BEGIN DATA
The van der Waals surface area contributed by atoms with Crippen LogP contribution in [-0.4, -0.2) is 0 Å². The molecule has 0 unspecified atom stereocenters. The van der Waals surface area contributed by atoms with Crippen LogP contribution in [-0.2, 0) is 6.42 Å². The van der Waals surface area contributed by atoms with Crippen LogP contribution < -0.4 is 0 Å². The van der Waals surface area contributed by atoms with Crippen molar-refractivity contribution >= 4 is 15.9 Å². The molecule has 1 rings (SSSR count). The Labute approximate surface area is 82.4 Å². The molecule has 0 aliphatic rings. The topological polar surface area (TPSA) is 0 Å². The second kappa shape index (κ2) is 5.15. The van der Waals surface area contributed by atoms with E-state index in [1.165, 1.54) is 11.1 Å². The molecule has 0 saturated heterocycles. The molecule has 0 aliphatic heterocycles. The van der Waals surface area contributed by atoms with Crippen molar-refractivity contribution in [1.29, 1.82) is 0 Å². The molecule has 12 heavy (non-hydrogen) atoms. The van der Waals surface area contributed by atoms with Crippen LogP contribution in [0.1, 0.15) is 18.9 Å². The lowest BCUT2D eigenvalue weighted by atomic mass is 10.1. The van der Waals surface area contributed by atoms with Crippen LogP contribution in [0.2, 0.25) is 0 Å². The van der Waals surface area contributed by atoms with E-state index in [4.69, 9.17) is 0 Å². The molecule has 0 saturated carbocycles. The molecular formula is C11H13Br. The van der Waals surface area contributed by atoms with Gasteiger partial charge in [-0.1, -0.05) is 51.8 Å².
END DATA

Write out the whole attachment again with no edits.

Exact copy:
The van der Waals surface area contributed by atoms with Crippen LogP contribution in [-0.4, -0.2) is 0 Å². The molecule has 0 unspecified atom stereocenters. The van der Waals surface area contributed by atoms with Crippen LogP contribution in [-0.2, 0) is 6.42 Å². The van der Waals surface area contributed by atoms with Crippen LogP contribution < -0.4 is 0 Å². The van der Waals surface area contributed by atoms with Crippen molar-refractivity contribution >= 4 is 15.9 Å². The molecule has 1 rings (SSSR count). The Labute approximate surface area is 82.4 Å². The molecule has 0 aliphatic rings. The topological polar surface area (TPSA) is 0 Å². The second kappa shape index (κ2) is 5.15. The van der Waals surface area contributed by atoms with E-state index in [1.165, 1.54) is 11.1 Å². The molecule has 0 saturated heterocycles. The molecule has 0 aliphatic heterocycles. The van der Waals surface area contributed by atoms with Crippen molar-refractivity contribution in [1.29, 1.82) is 0 Å². The molecule has 12 heavy (non-hydrogen) atoms. The van der Waals surface area contributed by atoms with Crippen LogP contribution in [0.1, 0.15) is 18.9 Å². The lowest BCUT2D eigenvalue weighted by atomic mass is 10.1. The van der Waals surface area contributed by atoms with Crippen LogP contribution in [0.2, 0.25) is 0 Å². The van der Waals surface area contributed by atoms with E-state index in [4.69, 9.17) is 0 Å². The molecule has 0 saturated carbocycles. The molecular formula is C11H13Br. The van der Waals surface area contributed by atoms with Gasteiger partial charge in [-0.1, -0.05) is 51.8 Å².